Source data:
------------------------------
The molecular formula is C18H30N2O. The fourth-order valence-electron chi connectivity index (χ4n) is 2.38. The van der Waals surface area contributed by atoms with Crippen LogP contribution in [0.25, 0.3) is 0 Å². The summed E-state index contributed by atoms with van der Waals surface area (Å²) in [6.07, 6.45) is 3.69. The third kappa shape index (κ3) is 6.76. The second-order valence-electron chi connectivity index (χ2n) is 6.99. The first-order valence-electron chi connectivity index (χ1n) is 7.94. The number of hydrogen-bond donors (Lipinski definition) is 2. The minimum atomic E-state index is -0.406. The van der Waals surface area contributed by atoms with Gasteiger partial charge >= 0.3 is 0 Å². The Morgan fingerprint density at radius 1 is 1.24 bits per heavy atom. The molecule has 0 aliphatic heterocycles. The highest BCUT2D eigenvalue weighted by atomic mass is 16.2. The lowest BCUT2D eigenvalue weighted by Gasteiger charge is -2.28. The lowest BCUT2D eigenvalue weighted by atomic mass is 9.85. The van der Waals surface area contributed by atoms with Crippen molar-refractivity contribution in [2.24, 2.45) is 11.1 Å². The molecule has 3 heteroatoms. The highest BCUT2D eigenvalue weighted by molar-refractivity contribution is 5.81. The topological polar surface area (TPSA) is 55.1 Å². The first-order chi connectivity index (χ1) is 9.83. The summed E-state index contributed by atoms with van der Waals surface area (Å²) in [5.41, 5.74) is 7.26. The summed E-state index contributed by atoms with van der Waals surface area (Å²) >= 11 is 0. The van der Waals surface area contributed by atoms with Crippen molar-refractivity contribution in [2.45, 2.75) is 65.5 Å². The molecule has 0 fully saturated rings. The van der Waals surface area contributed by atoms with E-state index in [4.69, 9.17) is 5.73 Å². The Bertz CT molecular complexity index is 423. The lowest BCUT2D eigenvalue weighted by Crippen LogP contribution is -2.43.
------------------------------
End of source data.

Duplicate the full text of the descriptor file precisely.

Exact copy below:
The molecular formula is C18H30N2O. The fourth-order valence-electron chi connectivity index (χ4n) is 2.38. The van der Waals surface area contributed by atoms with Crippen LogP contribution in [0.25, 0.3) is 0 Å². The summed E-state index contributed by atoms with van der Waals surface area (Å²) in [6.07, 6.45) is 3.69. The third kappa shape index (κ3) is 6.76. The second-order valence-electron chi connectivity index (χ2n) is 6.99. The first-order valence-electron chi connectivity index (χ1n) is 7.94. The number of hydrogen-bond donors (Lipinski definition) is 2. The minimum atomic E-state index is -0.406. The van der Waals surface area contributed by atoms with Gasteiger partial charge >= 0.3 is 0 Å². The Morgan fingerprint density at radius 1 is 1.24 bits per heavy atom. The molecule has 0 aliphatic heterocycles. The highest BCUT2D eigenvalue weighted by atomic mass is 16.2. The lowest BCUT2D eigenvalue weighted by Gasteiger charge is -2.28. The lowest BCUT2D eigenvalue weighted by atomic mass is 9.85. The van der Waals surface area contributed by atoms with Crippen molar-refractivity contribution in [2.24, 2.45) is 11.1 Å². The molecule has 3 heteroatoms. The highest BCUT2D eigenvalue weighted by molar-refractivity contribution is 5.81. The topological polar surface area (TPSA) is 55.1 Å². The first-order chi connectivity index (χ1) is 9.83. The summed E-state index contributed by atoms with van der Waals surface area (Å²) in [5.41, 5.74) is 7.26. The summed E-state index contributed by atoms with van der Waals surface area (Å²) >= 11 is 0. The van der Waals surface area contributed by atoms with Crippen molar-refractivity contribution in [2.45, 2.75) is 65.5 Å². The molecule has 0 fully saturated rings. The van der Waals surface area contributed by atoms with E-state index in [4.69, 9.17) is 5.73 Å². The Bertz CT molecular complexity index is 423. The lowest BCUT2D eigenvalue weighted by Crippen LogP contribution is -2.43.